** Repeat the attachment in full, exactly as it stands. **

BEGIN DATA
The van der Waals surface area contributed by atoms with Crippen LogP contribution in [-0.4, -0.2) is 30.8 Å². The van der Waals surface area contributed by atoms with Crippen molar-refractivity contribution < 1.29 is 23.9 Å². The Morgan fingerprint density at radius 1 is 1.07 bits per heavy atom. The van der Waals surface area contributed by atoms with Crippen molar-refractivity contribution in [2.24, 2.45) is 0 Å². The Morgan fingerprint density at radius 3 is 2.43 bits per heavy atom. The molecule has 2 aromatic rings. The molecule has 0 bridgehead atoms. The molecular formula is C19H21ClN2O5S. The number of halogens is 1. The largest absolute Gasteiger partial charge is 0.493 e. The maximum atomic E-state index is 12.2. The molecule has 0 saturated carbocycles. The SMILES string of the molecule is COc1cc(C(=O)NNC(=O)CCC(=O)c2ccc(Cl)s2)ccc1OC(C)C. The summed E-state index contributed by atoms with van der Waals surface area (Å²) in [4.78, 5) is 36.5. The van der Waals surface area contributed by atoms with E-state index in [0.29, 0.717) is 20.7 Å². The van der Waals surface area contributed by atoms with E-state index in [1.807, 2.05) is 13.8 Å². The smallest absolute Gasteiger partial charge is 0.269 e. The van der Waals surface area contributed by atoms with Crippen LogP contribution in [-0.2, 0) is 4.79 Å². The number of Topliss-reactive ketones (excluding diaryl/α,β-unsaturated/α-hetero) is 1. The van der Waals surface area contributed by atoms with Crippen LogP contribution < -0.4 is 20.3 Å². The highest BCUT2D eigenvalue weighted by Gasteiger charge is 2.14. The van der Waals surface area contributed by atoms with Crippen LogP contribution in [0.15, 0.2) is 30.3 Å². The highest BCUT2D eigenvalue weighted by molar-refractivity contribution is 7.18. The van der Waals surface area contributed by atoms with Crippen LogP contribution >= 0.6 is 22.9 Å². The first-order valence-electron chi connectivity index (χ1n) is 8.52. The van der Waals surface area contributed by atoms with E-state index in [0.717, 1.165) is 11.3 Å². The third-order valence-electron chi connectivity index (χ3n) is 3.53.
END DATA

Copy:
The van der Waals surface area contributed by atoms with Crippen LogP contribution in [-0.4, -0.2) is 30.8 Å². The van der Waals surface area contributed by atoms with Crippen molar-refractivity contribution < 1.29 is 23.9 Å². The Morgan fingerprint density at radius 1 is 1.07 bits per heavy atom. The van der Waals surface area contributed by atoms with Crippen molar-refractivity contribution in [2.24, 2.45) is 0 Å². The Morgan fingerprint density at radius 3 is 2.43 bits per heavy atom. The molecule has 2 aromatic rings. The molecule has 0 bridgehead atoms. The molecular formula is C19H21ClN2O5S. The number of halogens is 1. The largest absolute Gasteiger partial charge is 0.493 e. The maximum atomic E-state index is 12.2. The molecule has 0 saturated carbocycles. The SMILES string of the molecule is COc1cc(C(=O)NNC(=O)CCC(=O)c2ccc(Cl)s2)ccc1OC(C)C. The summed E-state index contributed by atoms with van der Waals surface area (Å²) in [4.78, 5) is 36.5. The van der Waals surface area contributed by atoms with E-state index in [0.29, 0.717) is 20.7 Å². The van der Waals surface area contributed by atoms with E-state index in [1.807, 2.05) is 13.8 Å². The smallest absolute Gasteiger partial charge is 0.269 e. The van der Waals surface area contributed by atoms with Crippen LogP contribution in [-0.2, 0) is 4.79 Å². The number of Topliss-reactive ketones (excluding diaryl/α,β-unsaturated/α-hetero) is 1. The van der Waals surface area contributed by atoms with Crippen LogP contribution < -0.4 is 20.3 Å². The highest BCUT2D eigenvalue weighted by Gasteiger charge is 2.14. The van der Waals surface area contributed by atoms with Crippen LogP contribution in [0.15, 0.2) is 30.3 Å². The highest BCUT2D eigenvalue weighted by molar-refractivity contribution is 7.18. The van der Waals surface area contributed by atoms with Crippen LogP contribution >= 0.6 is 22.9 Å². The first-order valence-electron chi connectivity index (χ1n) is 8.52. The van der Waals surface area contributed by atoms with E-state index in [0.717, 1.165) is 11.3 Å². The third-order valence-electron chi connectivity index (χ3n) is 3.53.